Switzerland had no choice but to withdraw its commitment to maintain a floor of 1.2 Swiss francs to the euro in January 2015 or it would have faced an “enormous speculative attack”, according to Thomas Jordan, chairman of the Swiss National Bank (SNB).
Failure to have shifted policy from the floor would have resulted in a ballooning of the SNB’s balance sheet – already swollen to around $750 billion – with no upside benefit, Jordan tells Central Banking journal in an in-depth interview published on July 31.
Jordan explains that the problems emerged after the euro started to decline against a basket of the world’s reserve currencies in late 2014. Following this, the Swiss franc, too, started to weaken against those currencies with the SNB predicting further euro weakness in 2015. This meant preserving the three-year-old currency barrier became unsustainable.
“Maintaining the minimum exchange rate toward the euro would have created completely distorted exchange rates for the Swiss franc with regard to the US dollar, sterling and other currencies,” says Jordan. “Soon, every market participant would have realised that this policy was no longer sustainable. We would have been faced with enormous capital inflows and a self-reinforcing speculative attack.”
He also defended the central bank’s decision not to forewarn market participants, despite making previous assurances the SNB would defend the euro floor with the “utmost determination”.
No signal benefit
The Zurich-based Swiss central bank chief says there was no desire to shock the market but the circumstances were such that there was no other option.
“Signalling the exit from this policy in advance would have generated an enormous speculative attack on the franc,” says Jordan. “This would have led to an explosion of our balance sheet without any benefit. In addition, it would have weakened our ability to conduct an effective monetary policy going forward.”
The SNB abandoned the euro currency floor in favour of negative interest rates and a declared willingness to intervene in the foreign exchange market “if necessary”, a policy it maintains today.
The SNB’s actions were criticised by many market participants at the time. Dealers said options portfolios were almost impossible to delta hedge while retail brokers attempted to reprice trades.
Their move also had an impact on other central banks.
“I don’t think anybody would like us to surprise the market by dramatically changing our policy like the Swiss did,” Miroslav Singer, the former governor of the Czech National Bank – which had a floor of 27 koruna to the euro until last year – told Central Banking in an interview in 2015.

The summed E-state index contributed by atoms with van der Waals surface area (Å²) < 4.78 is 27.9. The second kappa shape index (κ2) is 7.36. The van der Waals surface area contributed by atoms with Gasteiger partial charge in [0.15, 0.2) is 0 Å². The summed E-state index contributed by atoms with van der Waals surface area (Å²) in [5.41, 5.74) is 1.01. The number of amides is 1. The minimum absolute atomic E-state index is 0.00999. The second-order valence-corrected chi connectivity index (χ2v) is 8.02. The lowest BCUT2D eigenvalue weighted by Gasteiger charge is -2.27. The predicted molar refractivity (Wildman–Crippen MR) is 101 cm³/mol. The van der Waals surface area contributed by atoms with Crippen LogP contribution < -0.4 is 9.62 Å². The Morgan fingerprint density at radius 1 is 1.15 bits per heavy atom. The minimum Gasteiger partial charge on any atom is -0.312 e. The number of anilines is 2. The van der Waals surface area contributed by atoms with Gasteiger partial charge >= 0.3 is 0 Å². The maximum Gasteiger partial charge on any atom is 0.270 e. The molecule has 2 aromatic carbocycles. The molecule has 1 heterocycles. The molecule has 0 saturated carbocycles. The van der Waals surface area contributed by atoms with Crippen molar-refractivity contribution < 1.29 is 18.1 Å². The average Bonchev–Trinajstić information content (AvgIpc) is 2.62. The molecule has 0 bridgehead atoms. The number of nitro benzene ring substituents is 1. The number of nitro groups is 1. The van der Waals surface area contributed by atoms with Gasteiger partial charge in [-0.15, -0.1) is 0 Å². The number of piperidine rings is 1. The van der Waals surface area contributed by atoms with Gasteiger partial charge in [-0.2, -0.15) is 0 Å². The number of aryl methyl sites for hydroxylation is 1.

“The Swiss were obviously over-anxious not to create any suspicion that anyone had advance knowledge of the move, which is understandable given the problems experienced by the previous governor when they introduced the floor,” he added.
But Jordan said it was unfair to contrast the two episodes.
“You cannot compare the Swiss situation with the Czech case because the Swiss franc is an international reserve currency and serves as a safe haven,” says Jordan. “We had to exit in a situation where the euro had weakened substantially against the major currencies.”
He adds: “Signalling the exit from this policy in advance would have generated an enormous speculative attack on the franc. This would have led to an explosion of our balance sheet without any benefit. In addition, it would have weakened our ability to conduct an effective monetary policy going forward.”
Jordan says “many citizens, market participants and business leaders” had “respected” the SNB’s decision to act “without giving anyone privileged information”.
“Ultimately, everybody was affected in the same way,” he adds.
Limited damage to reputation
Jordan dismisses suggestions the sudden withdrawal of the floor damaged the central bank’s reputation.
“Given the unsustainable nature of the situation, waiting and postponing the decision would have been the worst option,” says Jordan. “By deciding quickly to discontinue the minimum exchange rate, we chose the option that was best for the country and that also enabled us to keep up an effective monetary policy in the future to fulfil our mandate.”
Jordan says postponing a decision viewed as “absolutely necessary” would have “truly damaged the reputation of the SNB”. “We maintained our credibility by taking the decision to discontinue the minimum exchange rate at the right time; our credibility would have been eroded if we had shied away from this decision,” he says.
Combating Swiss franc strength
The SNB introduced a floor for the Swiss currency against the euro in 2011 after the Swiss franc became “massively overvalued” in the northern hemisphere’s summer of 2011, according to Jordan.
“The minimum exchange rate was an effective instrument to fight this isolated Swiss franc strength,” says Jordan, adding: “If the SNB had not acted in autumn 2011, the economy would have fallen into a depression.”
Jordan says that the minimum exchange rate stabilised the Swiss franc at a level that “was bearable for the economy” and avoided “deflationary spiral”.
“It was a very effective tool both to stabilise the economy and ensure price stability.”
But the policy came with an immediate cost after it emerged that the wife of then SNB chairman Philipp Hildebrand had made large forex trades at the time of the introduction of the peg.
The debacle forced Hildebrand to resign and resulted in a hiatus at the SNB, as a forensic investigation by the government delayed the formal appointment of Jordan as the SNB’s new chairman by several months.
Jordan says these were difficult times.
“The first task for my board colleagues and me was to ensure the stability of the bank,” Jordan says. “We faced quite a long period of institutional uncertainty. At the same time, there were huge challenges for our monetary policy as the European sovereign debt crisis reached a peak in 2012.”